Tyne & Wear

Developer drops £10m council legal case with council

Artist's impression of Dissington Garden Village Image copyright Lugano
Image caption Lugano claimed it had lost out financially as a result of the council's actions

A High Court action against a council in a dispute over plans for 2,000 homes has been dropped by developers.

An arm of Newcastle-based Lugano Property Group had been seeking £10m damages from Northumberland County Council and three of its members over their handling of the Dissington Garden Village proposal at Ponteland.

It alleged the authority acted improperly and unlawfully.

The council welcomed the announcement.

The authority had initially said it was minded to approve the scheme but changed its stance.

Lugano Dissington Estate Ltd alleged it suffered serious financial loss due to misfeasance in public office by the council, which is under no overall control but has had the Conservatives as the largest party since May 2017.

Its court action also targeted council leader Peter Jackson, cabinet member for planning John Riddle and chief executive Daljit Lally.

Mr Jackson, who represents the Ponteland South with Heddon ward, said: "All along we said that there was no foundation for their wild and unsubstantiated allegations against councillors, council staff and the county council itself, all of whom have just been carrying out their proper functions."

He added the council would pursue Lugano Dissington Estate Ltd for "very substantial legal costs", the Local Democracy Reporting Service said.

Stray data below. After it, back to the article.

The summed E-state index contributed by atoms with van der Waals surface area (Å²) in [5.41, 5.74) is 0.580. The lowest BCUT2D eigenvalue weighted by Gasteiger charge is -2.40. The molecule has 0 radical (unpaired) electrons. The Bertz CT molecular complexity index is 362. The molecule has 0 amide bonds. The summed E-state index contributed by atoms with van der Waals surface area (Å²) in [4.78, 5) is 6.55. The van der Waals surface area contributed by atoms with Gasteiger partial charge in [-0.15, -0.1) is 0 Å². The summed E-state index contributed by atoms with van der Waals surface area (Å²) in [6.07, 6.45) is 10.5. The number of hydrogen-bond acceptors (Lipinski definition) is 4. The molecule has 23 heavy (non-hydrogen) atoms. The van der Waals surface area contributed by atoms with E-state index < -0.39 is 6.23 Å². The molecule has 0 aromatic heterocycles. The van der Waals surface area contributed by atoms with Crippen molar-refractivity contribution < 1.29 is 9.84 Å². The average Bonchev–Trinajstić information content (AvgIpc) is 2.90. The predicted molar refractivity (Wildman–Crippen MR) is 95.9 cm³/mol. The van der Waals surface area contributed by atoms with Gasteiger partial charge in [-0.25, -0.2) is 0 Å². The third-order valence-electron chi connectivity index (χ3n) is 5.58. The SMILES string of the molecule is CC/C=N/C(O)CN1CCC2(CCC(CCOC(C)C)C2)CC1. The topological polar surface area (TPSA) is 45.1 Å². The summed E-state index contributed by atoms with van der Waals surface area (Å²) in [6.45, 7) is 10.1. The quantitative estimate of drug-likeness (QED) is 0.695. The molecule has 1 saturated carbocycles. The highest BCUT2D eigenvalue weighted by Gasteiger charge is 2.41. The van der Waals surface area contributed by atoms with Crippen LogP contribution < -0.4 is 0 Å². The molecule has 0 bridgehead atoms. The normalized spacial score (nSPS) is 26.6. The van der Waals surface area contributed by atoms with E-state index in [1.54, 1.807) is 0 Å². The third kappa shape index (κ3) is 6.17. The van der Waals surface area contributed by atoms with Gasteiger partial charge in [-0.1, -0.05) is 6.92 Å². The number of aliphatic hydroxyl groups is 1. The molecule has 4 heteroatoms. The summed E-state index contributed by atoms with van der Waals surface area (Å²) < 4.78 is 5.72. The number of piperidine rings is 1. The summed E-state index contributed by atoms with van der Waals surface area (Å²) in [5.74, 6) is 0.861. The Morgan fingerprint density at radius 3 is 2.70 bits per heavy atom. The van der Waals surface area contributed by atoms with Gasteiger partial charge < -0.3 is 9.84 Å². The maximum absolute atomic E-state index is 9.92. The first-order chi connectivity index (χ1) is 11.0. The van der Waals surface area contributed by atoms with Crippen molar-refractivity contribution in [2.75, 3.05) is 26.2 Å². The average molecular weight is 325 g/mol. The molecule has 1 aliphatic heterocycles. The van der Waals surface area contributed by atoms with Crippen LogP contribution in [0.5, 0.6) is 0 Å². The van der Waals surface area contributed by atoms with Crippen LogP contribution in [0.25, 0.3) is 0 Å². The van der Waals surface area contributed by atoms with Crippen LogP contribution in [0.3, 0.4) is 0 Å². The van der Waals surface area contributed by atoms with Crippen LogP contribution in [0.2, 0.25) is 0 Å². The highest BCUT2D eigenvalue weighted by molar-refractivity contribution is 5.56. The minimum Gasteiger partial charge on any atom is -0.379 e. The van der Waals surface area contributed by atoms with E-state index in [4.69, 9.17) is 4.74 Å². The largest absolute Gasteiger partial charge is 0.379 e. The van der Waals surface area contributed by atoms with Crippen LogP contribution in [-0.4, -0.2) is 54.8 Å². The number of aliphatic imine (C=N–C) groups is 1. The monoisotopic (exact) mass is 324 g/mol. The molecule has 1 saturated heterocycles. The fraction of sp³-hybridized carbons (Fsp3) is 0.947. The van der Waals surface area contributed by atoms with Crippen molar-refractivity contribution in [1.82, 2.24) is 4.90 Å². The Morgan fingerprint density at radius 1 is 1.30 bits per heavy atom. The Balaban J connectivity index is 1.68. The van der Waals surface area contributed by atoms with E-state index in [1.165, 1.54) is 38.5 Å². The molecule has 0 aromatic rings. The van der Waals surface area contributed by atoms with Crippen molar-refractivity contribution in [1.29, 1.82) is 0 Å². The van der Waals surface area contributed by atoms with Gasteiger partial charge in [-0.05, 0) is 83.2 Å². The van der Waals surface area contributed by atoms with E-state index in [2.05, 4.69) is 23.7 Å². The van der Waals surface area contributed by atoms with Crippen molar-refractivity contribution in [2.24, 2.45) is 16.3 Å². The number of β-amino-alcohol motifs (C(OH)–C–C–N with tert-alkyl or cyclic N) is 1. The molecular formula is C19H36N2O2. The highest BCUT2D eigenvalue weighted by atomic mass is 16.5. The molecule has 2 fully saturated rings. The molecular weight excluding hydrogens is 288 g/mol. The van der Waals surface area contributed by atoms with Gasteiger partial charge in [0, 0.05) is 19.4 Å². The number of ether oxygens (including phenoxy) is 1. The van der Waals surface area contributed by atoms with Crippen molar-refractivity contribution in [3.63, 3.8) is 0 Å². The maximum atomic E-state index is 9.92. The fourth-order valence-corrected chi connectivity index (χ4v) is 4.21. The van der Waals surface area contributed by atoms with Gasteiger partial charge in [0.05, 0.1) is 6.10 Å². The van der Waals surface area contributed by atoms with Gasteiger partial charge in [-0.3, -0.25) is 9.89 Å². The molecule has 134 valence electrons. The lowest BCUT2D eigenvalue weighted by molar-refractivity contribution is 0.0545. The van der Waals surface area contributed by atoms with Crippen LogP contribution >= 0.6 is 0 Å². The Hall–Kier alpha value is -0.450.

Image copyright Northumberland County Council
Image caption Council leader Peter Jackson (left), chief executive Daljit Lally (centre) and cabinet member for planning John Riddle all denied the claims

The news came as it was also reported that Lugano Dissington Estate Ltd was no longer owned by Lugano Property Group.

The notice of discontinuance was signed by Simon Conway, described as director of Lugano Dissington Estate Ltd.

He has been approached for comment.

Although it said it was not involved in the decision to discontinue the legal action, Lugano Property Group said it "stands fully behind the claims made in both the legal proceedings and our previous complaints to the council".

The proposal for the garden village was withdrawn in late January just days before it was due to go back before the council where it was to be recommended for refusal.

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